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Medical Science Monitor Basic Research

AmJCaseRep
MedSciTechnol

eISSN: 2329-0358

Prospective Randomised Trial of The Use of Daclizumab in Renal Transplantation from Non-Heart Beating Donors

C H Wilson, N R Brook, M A Gok, A J Gupta, M L Nicholson, D Talbot

Ann Transplant 2004; 9(2): 29-30

ID: 8675

Available online:

Published: 2004-07-31


Objectives: Transplantation using non-heart beating donors (NHBD) is one way of reducing the global kidney shortage. Unfortunately the large warm ischaemic insult sustained by the graft leads to a high rate of delayed graft function (DGF). We have investigated the use of a regimen utilising an Il-2r blocker (DZB) in place of Tacrolimus for the initial post-operative immunosupression with the aim of reducing the incidence of DGF.
Methods: Prospective randomised controlled trial based in two NHBD UK centres (Leicester and Newcastle). 51 patients were enrolled over two years and randomised into two treatment arms: 1. DZB/ MMF/ Steroids (Tacrolimus started when creatinine dropped below 350µmol/l) 2. Tacro/ MMF/ Steroids.
Results: There was one death, during the study period, in a patient who had had a non-functioning graft removed. The overall incidence of immediate function (IF) was higher than expected (28%), no significant difference was found in the incidence of immediate graft function between the two groups (35% group 1 and 22% group 2). Sub-group analysis however has shown a significant advantage for the delayed introduction of Tacrolimus for machine perfused grafts (IF: 53% vs 13%, χ2p=0.015). There was no difference in the rate of rejection.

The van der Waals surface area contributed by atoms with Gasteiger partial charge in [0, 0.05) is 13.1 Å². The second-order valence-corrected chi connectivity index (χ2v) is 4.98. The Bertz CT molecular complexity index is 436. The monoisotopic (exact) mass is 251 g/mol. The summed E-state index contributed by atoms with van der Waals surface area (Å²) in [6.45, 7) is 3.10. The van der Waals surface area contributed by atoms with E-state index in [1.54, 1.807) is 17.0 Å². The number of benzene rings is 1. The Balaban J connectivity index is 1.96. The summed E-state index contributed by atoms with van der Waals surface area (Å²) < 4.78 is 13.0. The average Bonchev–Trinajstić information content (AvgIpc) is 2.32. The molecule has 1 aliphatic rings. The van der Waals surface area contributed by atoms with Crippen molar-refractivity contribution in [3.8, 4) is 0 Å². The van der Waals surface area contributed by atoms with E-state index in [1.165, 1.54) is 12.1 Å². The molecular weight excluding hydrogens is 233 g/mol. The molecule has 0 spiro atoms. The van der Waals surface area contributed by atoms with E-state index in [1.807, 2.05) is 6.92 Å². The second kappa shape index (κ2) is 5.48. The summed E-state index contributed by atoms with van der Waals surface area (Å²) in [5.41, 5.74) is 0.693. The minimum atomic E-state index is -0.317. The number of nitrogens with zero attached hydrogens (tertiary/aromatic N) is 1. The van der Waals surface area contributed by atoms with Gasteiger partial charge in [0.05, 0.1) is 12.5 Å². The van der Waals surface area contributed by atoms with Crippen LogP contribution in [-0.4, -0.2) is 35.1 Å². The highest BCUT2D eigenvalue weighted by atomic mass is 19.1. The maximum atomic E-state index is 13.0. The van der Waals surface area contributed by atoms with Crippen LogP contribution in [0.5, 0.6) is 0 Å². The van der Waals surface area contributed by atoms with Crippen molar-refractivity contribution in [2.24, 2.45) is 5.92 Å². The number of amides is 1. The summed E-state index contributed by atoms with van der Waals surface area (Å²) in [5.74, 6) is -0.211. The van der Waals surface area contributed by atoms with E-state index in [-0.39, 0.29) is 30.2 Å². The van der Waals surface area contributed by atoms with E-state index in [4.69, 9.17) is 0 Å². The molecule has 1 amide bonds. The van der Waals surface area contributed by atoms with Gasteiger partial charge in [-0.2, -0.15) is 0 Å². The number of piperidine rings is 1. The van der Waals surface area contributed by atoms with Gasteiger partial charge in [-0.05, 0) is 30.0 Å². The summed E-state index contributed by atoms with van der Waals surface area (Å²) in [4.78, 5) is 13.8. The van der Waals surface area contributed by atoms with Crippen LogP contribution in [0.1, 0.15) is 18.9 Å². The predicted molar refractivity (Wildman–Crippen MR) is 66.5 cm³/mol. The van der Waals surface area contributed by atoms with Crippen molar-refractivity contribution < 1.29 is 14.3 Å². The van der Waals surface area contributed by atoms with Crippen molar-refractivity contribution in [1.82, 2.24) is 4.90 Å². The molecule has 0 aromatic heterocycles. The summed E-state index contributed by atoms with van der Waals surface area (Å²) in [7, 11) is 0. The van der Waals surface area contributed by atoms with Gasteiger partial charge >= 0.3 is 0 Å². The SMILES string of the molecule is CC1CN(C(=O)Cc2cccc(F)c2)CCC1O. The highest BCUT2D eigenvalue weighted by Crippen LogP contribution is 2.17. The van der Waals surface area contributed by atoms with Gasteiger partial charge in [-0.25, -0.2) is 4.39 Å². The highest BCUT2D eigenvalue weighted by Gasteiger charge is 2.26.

Conclusions: The delayed introduction of Tacrolimus reduces the incidence of DGF in machine-perfused NHBD kidney transplantation.

Keywords: Asystolic Donors, Kidney Transplantation, Daclizumab, Delayed Graft Function



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